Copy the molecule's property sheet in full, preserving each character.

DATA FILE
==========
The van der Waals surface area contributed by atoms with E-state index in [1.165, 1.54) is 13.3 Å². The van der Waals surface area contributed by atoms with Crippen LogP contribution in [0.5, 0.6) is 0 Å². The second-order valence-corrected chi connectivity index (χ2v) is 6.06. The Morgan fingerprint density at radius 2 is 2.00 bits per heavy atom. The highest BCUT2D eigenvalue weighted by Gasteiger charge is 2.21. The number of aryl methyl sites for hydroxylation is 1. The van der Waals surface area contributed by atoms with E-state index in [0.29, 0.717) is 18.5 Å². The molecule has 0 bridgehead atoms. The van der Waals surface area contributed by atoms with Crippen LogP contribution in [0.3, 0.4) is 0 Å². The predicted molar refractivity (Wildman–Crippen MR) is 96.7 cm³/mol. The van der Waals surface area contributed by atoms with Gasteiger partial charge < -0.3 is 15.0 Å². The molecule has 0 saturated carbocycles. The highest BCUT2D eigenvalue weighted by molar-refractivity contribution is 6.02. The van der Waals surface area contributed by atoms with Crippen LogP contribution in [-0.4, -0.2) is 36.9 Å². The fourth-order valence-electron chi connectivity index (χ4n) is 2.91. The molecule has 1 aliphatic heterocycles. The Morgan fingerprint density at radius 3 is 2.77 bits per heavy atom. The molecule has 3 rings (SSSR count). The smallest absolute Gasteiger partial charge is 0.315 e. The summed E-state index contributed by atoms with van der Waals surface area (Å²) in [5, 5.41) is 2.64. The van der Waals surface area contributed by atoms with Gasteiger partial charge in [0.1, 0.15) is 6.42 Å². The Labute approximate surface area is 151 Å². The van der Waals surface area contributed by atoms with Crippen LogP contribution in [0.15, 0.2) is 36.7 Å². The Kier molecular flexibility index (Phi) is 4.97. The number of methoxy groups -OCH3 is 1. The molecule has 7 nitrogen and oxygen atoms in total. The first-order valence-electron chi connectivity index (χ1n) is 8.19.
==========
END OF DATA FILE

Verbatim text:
The van der Waals surface area contributed by atoms with E-state index in [1.165, 1.54) is 13.3 Å². The van der Waals surface area contributed by atoms with Crippen LogP contribution in [0.5, 0.6) is 0 Å². The second-order valence-corrected chi connectivity index (χ2v) is 6.06. The Morgan fingerprint density at radius 2 is 2.00 bits per heavy atom. The highest BCUT2D eigenvalue weighted by Gasteiger charge is 2.21. The number of aryl methyl sites for hydroxylation is 1. The van der Waals surface area contributed by atoms with E-state index in [0.29, 0.717) is 18.5 Å². The molecule has 0 bridgehead atoms. The van der Waals surface area contributed by atoms with Crippen LogP contribution in [0.3, 0.4) is 0 Å². The predicted molar refractivity (Wildman–Crippen MR) is 96.7 cm³/mol. The van der Waals surface area contributed by atoms with Gasteiger partial charge < -0.3 is 15.0 Å². The molecule has 0 saturated carbocycles. The highest BCUT2D eigenvalue weighted by molar-refractivity contribution is 6.02. The van der Waals surface area contributed by atoms with Crippen LogP contribution in [-0.4, -0.2) is 36.9 Å². The fourth-order valence-electron chi connectivity index (χ4n) is 2.91. The molecule has 1 aliphatic heterocycles. The Morgan fingerprint density at radius 3 is 2.77 bits per heavy atom. The molecule has 3 rings (SSSR count). The smallest absolute Gasteiger partial charge is 0.315 e. The summed E-state index contributed by atoms with van der Waals surface area (Å²) in [5, 5.41) is 2.64. The van der Waals surface area contributed by atoms with Gasteiger partial charge in [0.1, 0.15) is 6.42 Å². The Labute approximate surface area is 151 Å². The van der Waals surface area contributed by atoms with Crippen LogP contribution in [0.15, 0.2) is 36.7 Å². The Kier molecular flexibility index (Phi) is 4.97. The number of methoxy groups -OCH3 is 1. The molecule has 7 nitrogen and oxygen atoms in total. The first-order valence-electron chi connectivity index (χ1n) is 8.19.